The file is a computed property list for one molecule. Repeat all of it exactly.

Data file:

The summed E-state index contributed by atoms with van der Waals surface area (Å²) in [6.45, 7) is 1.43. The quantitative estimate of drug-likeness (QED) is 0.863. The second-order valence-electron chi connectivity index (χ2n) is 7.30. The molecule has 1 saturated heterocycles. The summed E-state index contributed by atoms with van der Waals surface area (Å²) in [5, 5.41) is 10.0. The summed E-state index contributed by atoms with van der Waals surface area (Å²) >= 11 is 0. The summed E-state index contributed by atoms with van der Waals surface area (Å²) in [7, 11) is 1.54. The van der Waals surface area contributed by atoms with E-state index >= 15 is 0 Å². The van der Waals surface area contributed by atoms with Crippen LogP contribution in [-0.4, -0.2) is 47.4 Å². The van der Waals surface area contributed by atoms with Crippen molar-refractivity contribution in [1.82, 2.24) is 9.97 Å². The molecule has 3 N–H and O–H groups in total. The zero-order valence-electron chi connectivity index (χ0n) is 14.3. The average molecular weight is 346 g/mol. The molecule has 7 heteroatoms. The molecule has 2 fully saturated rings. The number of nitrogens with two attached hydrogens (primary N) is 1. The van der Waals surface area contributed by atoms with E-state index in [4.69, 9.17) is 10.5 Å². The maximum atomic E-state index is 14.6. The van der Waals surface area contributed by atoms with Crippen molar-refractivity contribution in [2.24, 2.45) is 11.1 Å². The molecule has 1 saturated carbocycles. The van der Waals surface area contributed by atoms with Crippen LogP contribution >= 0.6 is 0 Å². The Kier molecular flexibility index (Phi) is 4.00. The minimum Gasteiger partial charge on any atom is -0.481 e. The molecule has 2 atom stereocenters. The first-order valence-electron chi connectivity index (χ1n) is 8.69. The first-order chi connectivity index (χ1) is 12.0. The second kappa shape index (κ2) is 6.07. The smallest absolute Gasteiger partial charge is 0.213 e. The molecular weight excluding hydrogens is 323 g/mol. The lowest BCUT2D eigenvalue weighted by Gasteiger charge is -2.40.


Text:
The summed E-state index contributed by atoms with van der Waals surface area (Å²) in [6.45, 7) is 1.43. The quantitative estimate of drug-likeness (QED) is 0.863. The second-order valence-electron chi connectivity index (χ2n) is 7.30. The molecule has 1 saturated heterocycles. The summed E-state index contributed by atoms with van der Waals surface area (Å²) in [5, 5.41) is 10.0. The summed E-state index contributed by atoms with van der Waals surface area (Å²) >= 11 is 0. The summed E-state index contributed by atoms with van der Waals surface area (Å²) in [7, 11) is 1.54. The van der Waals surface area contributed by atoms with E-state index >= 15 is 0 Å². The van der Waals surface area contributed by atoms with Crippen LogP contribution in [-0.4, -0.2) is 47.4 Å². The van der Waals surface area contributed by atoms with Crippen molar-refractivity contribution in [1.82, 2.24) is 9.97 Å². The molecule has 3 N–H and O–H groups in total. The zero-order valence-electron chi connectivity index (χ0n) is 14.3. The average molecular weight is 346 g/mol. The molecule has 7 heteroatoms. The molecule has 2 fully saturated rings. The number of nitrogens with two attached hydrogens (primary N) is 1. The van der Waals surface area contributed by atoms with E-state index in [4.69, 9.17) is 10.5 Å². The maximum atomic E-state index is 14.6. The van der Waals surface area contributed by atoms with Crippen molar-refractivity contribution in [2.24, 2.45) is 11.1 Å². The molecule has 1 saturated carbocycles. The van der Waals surface area contributed by atoms with Crippen LogP contribution >= 0.6 is 0 Å². The Kier molecular flexibility index (Phi) is 4.00. The minimum Gasteiger partial charge on any atom is -0.481 e. The molecule has 2 atom stereocenters. The first-order valence-electron chi connectivity index (χ1n) is 8.69. The first-order chi connectivity index (χ1) is 12.0. The second kappa shape index (κ2) is 6.07. The smallest absolute Gasteiger partial charge is 0.213 e. The molecular weight excluding hydrogens is 323 g/mol. The lowest BCUT2D eigenvalue weighted by Gasteiger charge is -2.40.